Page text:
+ λΩ(f)︸ ︷︷ ︸ regularization

.

[Vapnik, 1995, Bottou, Curtis, and Nocedal, 2016]...

Julien Mairal Soutenance HdR 4/33

Paradigm 1: Machine learning as optimization problems

Optimization is central to machine learning. For instance, in supervised learning, the goal is to learn a prediction function f : X → Y given labeled training data (xi, yi)i=1,...,n with xi in X , and yi in Y:

min f∈F

1

n

n∑ i=1

L(yi, f(xi))︸ ︷︷ ︸ empirical risk, data fit

+ λΩ(f)︸ ︷︷ ︸ regularization

.

Example with linear models: logistic regression, SVMs, etc.

f(x) = w>x+ b is parametrized by w, b in Rp+1; L is a convex loss function;

. . . but n and p may be huge ≥ 106.

Julien Mairal Soutenance HdR 4/33

Paradigm 1: Machine learning as optimization problems

Optimization is central to machine learning. For instance, in supervised learning, the goal is to learn a prediction function f : X → Y given labeled training data (xi, yi)i=1,...,n with xi in X , and yi in Y:

min f∈F

1

n

n∑ i=1

L(yi, f(xi))︸ ︷︷ ︸ empirical risk, data fit

+ λΩ(f)︸ ︷︷ ︸ regularization

.

Example with deep learning

The “deep learning” space F is parametrized:

f(x) = σk(Akσk–1(Ak–1 . . . σ2(A2σ1(A1x)) . . .)).

Finding the optimal A1, A2, . . . , Ak yields an (intractable) non-convex optimization problem in huge dimension.

Julien Mairal Soutenance HdR 4/33

Paradigm 1: Machine learning as optimization problems

min f∈F

1

n

n∑ i=1

L(yi, f(xi))︸ ︷︷ ︸ empirical risk, data fit

+ λΩ(f)︸ ︷︷ ︸ regularization

.

Today’s challenges: develop algorithms that

scale both in the problem size n and dimension p;

are able to exploit the problem structure (sum, composite);

come with convergence and numerical stability guarantees;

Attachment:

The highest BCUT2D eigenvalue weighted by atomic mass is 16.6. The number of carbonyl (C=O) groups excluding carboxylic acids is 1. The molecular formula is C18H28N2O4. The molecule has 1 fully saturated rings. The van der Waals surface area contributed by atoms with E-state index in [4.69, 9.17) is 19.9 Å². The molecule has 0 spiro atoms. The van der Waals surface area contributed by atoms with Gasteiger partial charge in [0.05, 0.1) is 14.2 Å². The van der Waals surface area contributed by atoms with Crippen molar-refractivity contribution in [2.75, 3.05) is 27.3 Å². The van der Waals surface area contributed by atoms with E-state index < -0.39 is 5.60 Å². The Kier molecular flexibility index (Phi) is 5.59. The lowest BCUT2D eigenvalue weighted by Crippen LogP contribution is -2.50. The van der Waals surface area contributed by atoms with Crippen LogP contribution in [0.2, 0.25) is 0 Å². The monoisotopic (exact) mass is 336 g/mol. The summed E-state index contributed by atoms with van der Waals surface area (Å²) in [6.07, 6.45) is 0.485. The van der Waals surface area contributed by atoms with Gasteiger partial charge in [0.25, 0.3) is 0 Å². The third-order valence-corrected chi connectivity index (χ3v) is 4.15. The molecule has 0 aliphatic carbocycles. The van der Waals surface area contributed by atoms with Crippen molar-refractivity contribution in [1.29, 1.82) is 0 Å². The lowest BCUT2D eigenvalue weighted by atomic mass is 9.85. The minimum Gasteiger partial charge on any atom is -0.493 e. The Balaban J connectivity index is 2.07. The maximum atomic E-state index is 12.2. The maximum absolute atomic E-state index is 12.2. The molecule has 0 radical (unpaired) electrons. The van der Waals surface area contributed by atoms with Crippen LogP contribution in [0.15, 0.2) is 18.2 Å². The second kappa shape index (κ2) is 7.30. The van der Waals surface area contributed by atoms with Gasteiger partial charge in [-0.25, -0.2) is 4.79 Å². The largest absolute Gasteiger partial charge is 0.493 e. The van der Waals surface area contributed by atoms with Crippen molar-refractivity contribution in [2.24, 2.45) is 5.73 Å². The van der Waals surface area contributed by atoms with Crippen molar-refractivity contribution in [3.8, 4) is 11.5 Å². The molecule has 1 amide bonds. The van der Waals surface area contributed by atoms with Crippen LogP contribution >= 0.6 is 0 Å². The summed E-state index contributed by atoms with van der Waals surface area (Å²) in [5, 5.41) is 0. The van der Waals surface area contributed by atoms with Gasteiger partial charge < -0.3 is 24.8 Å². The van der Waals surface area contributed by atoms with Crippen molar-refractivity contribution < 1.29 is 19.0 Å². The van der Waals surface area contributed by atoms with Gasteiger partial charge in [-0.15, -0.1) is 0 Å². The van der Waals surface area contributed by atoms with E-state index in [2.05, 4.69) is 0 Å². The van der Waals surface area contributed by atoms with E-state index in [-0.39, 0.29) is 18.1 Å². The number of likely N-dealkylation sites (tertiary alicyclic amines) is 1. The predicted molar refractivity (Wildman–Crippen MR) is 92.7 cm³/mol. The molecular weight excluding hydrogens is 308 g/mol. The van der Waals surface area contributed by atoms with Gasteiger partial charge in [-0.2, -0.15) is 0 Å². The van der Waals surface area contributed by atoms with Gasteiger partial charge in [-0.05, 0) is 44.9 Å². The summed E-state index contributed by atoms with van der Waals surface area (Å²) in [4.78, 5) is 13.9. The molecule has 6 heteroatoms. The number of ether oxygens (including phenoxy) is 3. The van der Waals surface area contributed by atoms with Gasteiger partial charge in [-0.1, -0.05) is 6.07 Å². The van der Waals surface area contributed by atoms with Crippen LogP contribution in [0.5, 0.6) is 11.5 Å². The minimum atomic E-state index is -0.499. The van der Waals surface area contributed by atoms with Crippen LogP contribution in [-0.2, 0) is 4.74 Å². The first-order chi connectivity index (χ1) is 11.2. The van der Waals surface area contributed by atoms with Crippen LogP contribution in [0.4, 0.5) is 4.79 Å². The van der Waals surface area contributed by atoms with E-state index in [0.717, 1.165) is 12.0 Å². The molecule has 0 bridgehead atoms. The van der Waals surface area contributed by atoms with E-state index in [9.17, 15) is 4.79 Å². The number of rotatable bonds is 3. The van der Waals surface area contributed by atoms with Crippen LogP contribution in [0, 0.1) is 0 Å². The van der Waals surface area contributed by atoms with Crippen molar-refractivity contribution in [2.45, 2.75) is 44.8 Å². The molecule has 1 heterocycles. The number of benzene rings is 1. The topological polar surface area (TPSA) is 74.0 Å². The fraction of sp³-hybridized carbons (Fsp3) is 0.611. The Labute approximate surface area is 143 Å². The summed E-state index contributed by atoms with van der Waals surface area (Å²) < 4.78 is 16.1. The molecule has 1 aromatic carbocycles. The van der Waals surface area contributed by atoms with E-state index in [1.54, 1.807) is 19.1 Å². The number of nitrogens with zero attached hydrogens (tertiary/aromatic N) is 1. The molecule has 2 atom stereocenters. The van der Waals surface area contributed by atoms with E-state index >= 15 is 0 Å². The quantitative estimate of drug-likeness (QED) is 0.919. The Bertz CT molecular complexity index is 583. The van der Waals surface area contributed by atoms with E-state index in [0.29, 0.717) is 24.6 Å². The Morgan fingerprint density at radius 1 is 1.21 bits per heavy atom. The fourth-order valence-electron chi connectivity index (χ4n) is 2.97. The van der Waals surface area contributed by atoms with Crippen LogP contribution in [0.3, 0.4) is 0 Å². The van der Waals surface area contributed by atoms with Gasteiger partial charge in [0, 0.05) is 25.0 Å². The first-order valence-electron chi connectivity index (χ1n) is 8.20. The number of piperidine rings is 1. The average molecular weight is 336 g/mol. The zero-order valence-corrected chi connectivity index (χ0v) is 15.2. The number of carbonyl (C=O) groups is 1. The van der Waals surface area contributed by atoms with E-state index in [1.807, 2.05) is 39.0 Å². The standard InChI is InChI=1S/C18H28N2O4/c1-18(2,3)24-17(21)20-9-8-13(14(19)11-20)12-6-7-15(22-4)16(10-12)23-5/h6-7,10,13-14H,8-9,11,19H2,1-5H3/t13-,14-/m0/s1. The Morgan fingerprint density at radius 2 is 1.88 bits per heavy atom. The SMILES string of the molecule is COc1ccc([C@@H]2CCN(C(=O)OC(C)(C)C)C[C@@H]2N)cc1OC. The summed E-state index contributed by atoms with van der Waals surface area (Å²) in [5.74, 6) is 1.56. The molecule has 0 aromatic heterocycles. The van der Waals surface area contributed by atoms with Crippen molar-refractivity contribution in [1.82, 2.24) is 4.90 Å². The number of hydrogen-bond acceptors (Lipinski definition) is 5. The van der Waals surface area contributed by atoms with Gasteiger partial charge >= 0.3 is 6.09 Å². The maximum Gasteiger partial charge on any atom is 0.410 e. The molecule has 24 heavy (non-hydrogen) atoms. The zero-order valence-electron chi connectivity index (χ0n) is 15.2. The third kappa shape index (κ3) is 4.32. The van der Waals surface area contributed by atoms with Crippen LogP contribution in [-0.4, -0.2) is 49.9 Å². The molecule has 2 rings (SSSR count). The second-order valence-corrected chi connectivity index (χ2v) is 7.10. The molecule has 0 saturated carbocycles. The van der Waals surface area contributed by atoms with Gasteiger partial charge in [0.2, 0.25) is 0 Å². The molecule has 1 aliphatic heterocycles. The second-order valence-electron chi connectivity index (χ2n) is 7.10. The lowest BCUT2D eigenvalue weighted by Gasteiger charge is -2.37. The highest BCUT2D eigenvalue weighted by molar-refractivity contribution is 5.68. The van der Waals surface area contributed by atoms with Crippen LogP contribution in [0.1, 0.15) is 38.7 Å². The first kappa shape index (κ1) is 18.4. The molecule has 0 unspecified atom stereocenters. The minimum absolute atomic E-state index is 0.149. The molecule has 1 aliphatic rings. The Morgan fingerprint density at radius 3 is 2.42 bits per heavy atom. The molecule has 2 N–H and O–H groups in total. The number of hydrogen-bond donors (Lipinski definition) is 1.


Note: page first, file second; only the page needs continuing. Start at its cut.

come with statistical guarantees.

Julien Mairal Soutenance HdR 4/33

Paradigm 2: The sparsity principle

The way we do machine learning follows a classical scientific paradigm: 1 observe the world (gather data); 2 propose models of the world (design and learn); 3 test on new data (estimate the generalization error).

But...

it is not always possible to distinguish the generalization error of various models based on available data.

when a complex model A performs slightly better than a simple model B, should we prefer A or B?

generalization error requires a predictive task: what about unsupervised learning? which measure should we use?

we are also leaving aside the problem of non i.i.d. train/test data, biased data, testing with counterfactual reasoning...

[Corfield et al., 2009].

[Corfield et al., 2009, Bottou et al., 2013, Schölkopf et al., 2012].

Julien Mairal Soutenance HdR 5/33

Paradigm 2: The sparsity principle

The way we do machine learning follows a classical scientific paradigm: 1 observe the world (gather data); 2 propose models of the world (design and learn); 3 test on new data (estimate the generalization error).

But...

it is not always possible to distinguish the generalization error of various models based on available data.

when a complex model A performs slightly better than a simple model B, should we prefer A or B?

generalization error requires a predictive task: what about unsupervised learning? which measure should we use?

we are also leaving aside the problem of non i.i.d. train/test data, biased data, testing with counterfactual reasoning...

[Corfield et al., 2009, Bottou et al., 2013, Schölkopf et al., 2012].

Julien Mairal Soutenance HdR 5/33

Paradigm 2: The sparsity principle

(a) Dorothy Wrinch 1894–1980

(b) Harold Jeffreys 1891–1989

The existence of simple laws is, then, apparently, to be regarded as a quality of nature; and accordingly we may infer that it is justifiable to prefer a simple law to a more complex one that fits our observations slightly better.

[Wrinch and Jeffreys, 1921].

Julien Mairal Soutenance HdR 6/33

Paradigm 2: The sparsity principle

Remarks: sparsity is...

appealing for experimental sciences for model interpretation;

(too-)well understood in some mathematical contexts:

min w∈Rp

1

n

n∑ i=1

L ( yi, w

>xi )

︸ ︷︷ ︸ empirical risk, data fit

+ λ